Friday 31 August 2012

Tally ho! The Tories of Carmarthenshire

Mitt Romney, the billionaire Mormon contender for the US Presidency, faces a bit of an uphill struggle convincing ordinary American voters that he is from the same planet, although with new laws in several key swing states that could potentially disenfranchise 5 million likely Democrat voters, he may not have to worry.

Over on this side of the Atlantic, the Tories have the same problem as Romney when it comes to connecting with real people, whether it's Cameron, Osborne and the other former Bullingdon Club boys or the rather less exalted membership of Welsh Conservative constituency party associations, such as the one here in Carmarthen East and Dinefwr.

Cameron's attempts at electoral reform are likely to be rather less successful than those of his Republican cousins in the US, especially now that Labour has joined forces with the Tory right to kill off  reform of the House of Lords.

One unexpected result of all this is that Newcastle Emlyn will most likely remain part of Carmarthen East and Dinefwr as part of the price for keeping all those superannuated former Tory council leaders and Blair cronies in ermine. Who'd have predicted that?

In the council elections in May we caught a brief glimpse of some of the exotic flora and fauna which make up the Tory party in Carmarthenshire, although most appeared only on the ballot paper and made no attempt to campaign. Perhaps it was the prospect of having to go out and meet all those ghastly people which put them off.

One of the peculiarities of our local Tories is that they come over all shy when telling us what they do for a living. A few Google searches established that the Master of the Emlyn Beagles who stood in Cilycwm is a London barrister, but for some others it was more difficult.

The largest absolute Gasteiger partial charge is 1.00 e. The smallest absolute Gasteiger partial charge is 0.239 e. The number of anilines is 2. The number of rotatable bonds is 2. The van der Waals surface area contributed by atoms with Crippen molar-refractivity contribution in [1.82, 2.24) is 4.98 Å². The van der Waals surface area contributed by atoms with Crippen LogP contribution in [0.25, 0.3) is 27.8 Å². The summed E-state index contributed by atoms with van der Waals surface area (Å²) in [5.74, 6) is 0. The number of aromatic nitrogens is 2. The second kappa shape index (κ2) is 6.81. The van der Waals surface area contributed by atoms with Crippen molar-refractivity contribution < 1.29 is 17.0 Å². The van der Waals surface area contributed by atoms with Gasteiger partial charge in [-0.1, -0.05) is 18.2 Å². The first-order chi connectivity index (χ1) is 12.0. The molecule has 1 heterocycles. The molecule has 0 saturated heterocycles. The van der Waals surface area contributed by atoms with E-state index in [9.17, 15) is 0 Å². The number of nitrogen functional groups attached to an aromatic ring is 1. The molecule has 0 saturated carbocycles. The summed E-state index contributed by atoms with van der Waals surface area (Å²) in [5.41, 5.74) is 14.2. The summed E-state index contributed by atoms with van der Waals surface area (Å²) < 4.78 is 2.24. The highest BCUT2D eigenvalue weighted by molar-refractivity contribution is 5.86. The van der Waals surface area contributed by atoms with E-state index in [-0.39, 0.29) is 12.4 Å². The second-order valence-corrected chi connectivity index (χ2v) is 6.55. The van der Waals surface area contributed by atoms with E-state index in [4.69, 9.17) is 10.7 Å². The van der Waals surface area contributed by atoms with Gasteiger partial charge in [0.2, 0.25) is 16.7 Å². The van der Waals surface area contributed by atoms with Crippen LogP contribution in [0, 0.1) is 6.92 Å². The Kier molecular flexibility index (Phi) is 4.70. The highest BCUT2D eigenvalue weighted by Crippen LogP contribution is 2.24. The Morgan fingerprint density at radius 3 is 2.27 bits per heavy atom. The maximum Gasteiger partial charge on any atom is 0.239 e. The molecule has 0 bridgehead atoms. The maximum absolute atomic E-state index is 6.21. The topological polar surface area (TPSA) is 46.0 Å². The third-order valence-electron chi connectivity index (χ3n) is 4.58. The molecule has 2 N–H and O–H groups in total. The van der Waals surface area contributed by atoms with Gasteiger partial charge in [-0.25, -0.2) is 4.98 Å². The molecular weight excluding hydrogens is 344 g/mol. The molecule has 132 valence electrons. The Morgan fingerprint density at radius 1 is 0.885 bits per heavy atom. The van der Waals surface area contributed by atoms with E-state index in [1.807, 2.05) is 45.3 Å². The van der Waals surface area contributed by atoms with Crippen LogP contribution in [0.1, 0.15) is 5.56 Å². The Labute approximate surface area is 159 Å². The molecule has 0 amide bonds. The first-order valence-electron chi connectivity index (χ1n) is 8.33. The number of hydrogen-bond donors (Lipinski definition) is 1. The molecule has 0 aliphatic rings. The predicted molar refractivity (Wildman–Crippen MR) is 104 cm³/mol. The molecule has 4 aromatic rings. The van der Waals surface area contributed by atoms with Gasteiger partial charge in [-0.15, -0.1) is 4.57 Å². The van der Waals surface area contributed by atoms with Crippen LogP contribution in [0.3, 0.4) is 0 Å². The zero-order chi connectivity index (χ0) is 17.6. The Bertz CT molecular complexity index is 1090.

Chris Salmon, who wants to be elected as Police Commissioner for Dyfed Powys in November, will tell us only that "I have worked in business".

Equally shy is Andrew Morgan who stood for the Tories in the Assembly elections for Llanelli in 2007 and 2011, and for Carmarthen East and Dinefwr in the Westminster general election in 2010. He was challenged by Plaid Cymru to tell voters what he did for a living, but preferred not to.

He finally came out of the closet this week in an advertisement placed in the Carmarthen Journal by stockbrokers Brewin Dolphin. It turns out that he now works in the broker's Swansea office, although prior to that he tells clients on the firm's website (here) that he worked for 11 years in "the City". Champagne and bonuses all round!

Finally the demure and youthful Henrietta Hensher who would like to represent the people of Cenarth ward has just changed her profile picture on Facebook. Most people select a mugshot, but Hattie has chosen to represent herself with a snapshot of a typical Carmarthenshire home:

Is this on Kevin Madge's list of council houses to be upgraded?

Incidentally, anyone interested in the US election might like to see where they would be in the US political spectrum. Are you a Republican or a Democrat? Here's a quick survey to show where you stand. The chances are that if you are anything like most Welsh voters, you will find yourself way out on the far left lunatic fringe of the Democratic Party.

Thursday 30 August 2012